June 3, 2020: “Super-Frog Saves Tokyo” by Haruki Murakami, Translated by Jay Rubin

Hello, Story366!

Last night, I saw someone I kind of know (and kind of like) ask the question on FB: “What does BLM want?”

The first responder in the comments asked if he was being serious, to which my FB friend replied, “Absolutely. I do not understand what they want.”

This first responder embarked on on a long back and forth with him, explaining the need for equal rights, equal treatment, an end to profiling, and obviously, at the top of the list, the immediate end of all the killings of unarmed black people by police.

My FB friend took one of those points, profiling, and turned the conversation into something about being in the wrong neighborhood based on your race. He defended profiling, saying that if he was the only white guy in a black neighborhood (my FB friend is white—did I not mention that?), then he certainly should be pulled over by the police. His reasoning? A white person in a black neighborhood is either lost and needs help, or they are there for a nefarious purpose; the officers stop that by pulling this person over, running the plates, checking for warrants, etc.

My FB friend then turned it around, of course, claiming the same is naturally true for a black person driving through a white neighborhood: That person is either lost or up to no good. The police, by pulling that person over, can either help them or hinder their insidious plots.

Now, if you’re reading this, and you’re following along, seeing the errors in his logic, then good for you. Someone, at the end of the conversation, asked him how often he A) ever drives through an all-black neighborhood, and B) how many times he was pulled over when doing so. The answer, to both questions, was zero. What does this mean? Again, if you’re following along, you should get it. And if you’re reading this blog, I want to think you’re getting it, but then again, I don’t know who’s reading this blog. Or if anyone is.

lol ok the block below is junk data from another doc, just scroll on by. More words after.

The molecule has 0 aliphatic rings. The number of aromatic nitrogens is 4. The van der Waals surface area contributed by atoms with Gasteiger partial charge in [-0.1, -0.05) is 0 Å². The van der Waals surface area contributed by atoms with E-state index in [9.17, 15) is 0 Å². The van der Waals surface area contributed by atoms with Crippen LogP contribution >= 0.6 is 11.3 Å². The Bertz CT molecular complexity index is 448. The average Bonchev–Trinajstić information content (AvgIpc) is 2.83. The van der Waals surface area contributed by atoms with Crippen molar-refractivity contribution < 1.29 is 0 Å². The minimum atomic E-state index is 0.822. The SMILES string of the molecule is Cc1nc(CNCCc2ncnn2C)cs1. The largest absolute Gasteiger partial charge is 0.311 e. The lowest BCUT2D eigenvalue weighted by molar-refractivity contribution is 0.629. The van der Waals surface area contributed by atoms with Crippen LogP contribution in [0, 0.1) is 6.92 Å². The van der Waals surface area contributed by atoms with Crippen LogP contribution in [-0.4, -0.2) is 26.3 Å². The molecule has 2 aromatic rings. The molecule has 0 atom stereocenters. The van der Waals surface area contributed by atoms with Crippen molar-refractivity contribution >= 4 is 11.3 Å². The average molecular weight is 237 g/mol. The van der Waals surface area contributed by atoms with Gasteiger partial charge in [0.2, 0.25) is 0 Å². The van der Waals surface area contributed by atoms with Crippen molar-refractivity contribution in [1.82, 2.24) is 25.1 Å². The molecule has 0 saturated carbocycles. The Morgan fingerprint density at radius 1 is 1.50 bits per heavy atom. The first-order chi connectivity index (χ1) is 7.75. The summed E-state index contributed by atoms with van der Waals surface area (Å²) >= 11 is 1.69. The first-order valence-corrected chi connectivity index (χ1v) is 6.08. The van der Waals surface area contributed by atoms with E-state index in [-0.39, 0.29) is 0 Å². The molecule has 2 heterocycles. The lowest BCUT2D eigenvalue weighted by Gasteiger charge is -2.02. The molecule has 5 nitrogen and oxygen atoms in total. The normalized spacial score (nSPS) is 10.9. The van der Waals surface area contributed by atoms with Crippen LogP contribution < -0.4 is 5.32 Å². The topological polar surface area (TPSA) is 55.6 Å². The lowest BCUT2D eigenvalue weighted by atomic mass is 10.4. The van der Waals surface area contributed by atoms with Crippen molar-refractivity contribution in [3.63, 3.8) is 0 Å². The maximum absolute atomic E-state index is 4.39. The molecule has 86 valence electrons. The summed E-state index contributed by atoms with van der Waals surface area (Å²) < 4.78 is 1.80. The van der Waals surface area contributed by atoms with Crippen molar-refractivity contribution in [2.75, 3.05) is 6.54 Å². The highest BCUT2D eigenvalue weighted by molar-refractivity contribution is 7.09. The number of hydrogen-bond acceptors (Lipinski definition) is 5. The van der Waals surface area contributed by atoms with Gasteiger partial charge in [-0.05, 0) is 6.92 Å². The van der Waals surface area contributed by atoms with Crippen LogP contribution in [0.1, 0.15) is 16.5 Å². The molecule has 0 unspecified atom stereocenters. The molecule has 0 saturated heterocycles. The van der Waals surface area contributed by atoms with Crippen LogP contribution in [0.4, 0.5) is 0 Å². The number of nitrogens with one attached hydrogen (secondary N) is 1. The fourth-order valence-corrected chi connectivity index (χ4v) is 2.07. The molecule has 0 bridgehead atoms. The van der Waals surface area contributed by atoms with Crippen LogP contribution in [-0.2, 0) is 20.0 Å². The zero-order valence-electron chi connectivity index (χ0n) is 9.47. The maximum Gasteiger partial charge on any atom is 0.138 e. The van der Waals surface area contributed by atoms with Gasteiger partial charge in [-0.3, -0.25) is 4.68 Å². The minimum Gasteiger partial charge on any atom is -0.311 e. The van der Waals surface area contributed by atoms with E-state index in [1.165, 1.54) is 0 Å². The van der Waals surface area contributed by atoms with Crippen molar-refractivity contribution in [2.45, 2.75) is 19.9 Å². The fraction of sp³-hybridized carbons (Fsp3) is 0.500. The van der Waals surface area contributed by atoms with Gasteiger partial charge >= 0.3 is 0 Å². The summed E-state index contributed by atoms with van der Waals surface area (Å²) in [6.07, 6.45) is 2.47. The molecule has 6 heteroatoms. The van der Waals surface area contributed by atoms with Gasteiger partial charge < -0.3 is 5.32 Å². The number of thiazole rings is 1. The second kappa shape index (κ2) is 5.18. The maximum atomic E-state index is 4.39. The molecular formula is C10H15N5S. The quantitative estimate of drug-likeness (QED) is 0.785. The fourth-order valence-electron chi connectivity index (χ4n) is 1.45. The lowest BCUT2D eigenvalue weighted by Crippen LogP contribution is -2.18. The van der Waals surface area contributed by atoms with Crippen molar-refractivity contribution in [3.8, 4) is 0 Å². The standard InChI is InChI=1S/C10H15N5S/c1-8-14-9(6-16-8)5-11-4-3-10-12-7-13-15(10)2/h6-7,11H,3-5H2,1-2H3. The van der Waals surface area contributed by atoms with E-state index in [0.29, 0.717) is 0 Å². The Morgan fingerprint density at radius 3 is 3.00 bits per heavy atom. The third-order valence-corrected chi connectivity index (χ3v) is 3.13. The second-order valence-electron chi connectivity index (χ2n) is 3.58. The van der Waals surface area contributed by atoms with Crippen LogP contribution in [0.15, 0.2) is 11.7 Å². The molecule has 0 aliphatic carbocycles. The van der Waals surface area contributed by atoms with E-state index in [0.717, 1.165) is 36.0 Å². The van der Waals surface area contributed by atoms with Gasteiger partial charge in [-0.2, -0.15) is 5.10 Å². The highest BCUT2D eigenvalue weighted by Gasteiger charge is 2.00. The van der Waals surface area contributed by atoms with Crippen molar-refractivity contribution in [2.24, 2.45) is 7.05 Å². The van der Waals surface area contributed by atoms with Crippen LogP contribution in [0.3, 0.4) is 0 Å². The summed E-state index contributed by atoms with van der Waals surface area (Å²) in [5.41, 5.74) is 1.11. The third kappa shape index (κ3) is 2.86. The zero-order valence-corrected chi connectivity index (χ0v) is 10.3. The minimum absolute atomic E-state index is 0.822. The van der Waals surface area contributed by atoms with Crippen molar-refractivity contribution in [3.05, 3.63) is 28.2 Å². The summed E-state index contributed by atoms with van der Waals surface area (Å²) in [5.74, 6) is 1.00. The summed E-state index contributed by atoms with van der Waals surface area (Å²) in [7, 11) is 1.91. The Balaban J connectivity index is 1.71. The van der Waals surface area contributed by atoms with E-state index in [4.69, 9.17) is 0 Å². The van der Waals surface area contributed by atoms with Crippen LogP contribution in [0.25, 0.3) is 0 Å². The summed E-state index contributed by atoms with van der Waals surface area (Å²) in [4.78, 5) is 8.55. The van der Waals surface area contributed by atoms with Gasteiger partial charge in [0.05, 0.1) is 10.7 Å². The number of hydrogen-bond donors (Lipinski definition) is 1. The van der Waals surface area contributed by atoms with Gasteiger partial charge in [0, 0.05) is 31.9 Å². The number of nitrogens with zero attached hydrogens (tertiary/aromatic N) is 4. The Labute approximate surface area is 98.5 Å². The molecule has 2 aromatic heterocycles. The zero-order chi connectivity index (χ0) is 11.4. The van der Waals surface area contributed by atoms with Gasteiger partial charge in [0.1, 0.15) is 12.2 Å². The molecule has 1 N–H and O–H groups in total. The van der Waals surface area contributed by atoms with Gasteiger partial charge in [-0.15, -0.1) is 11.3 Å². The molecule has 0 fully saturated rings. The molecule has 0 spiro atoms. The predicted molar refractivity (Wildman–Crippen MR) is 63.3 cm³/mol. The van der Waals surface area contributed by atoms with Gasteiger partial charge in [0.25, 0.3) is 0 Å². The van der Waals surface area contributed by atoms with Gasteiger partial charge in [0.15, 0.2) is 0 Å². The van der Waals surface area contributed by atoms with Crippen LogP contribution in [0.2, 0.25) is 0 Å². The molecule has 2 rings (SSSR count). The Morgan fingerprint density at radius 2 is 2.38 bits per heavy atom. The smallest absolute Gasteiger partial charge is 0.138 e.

Yet, this is what BLM is up against, in some cases: Naysayers who think they have it figured out, that they’ve made some logical proof that solidifies their POV.

This reminds me of something that happened in my mom’s neighborhood, outside Chicago, about ten years ago. Note: south of Chicago, where I grew up in the south suburbs, doesn’t really have any neighborhoods that are segregated anymore, and didn’t ten years ago when this happened. My mom’s street is split up pretty evenly between white, black, and Latino families.

Yet, the woman who lived across the street (she’s since died), one day, came running outside of her house when I was mowing my mom’s lawn to hassle three pre-teen black males who were selling candy bars—caramel, crunch, almond, you know the kind—for Little League. Here exact words? “Are you boys lost?” It was out of some movie from a different era. This woman made the oldest boy pull out his phone and call their ride, to pick them up immediately. The boys sat on the curb outside her house, she stood above them, and when a woman pulled up in a car, my neighbor stuck her head in the window, pointed, the car drove off, and then that was that.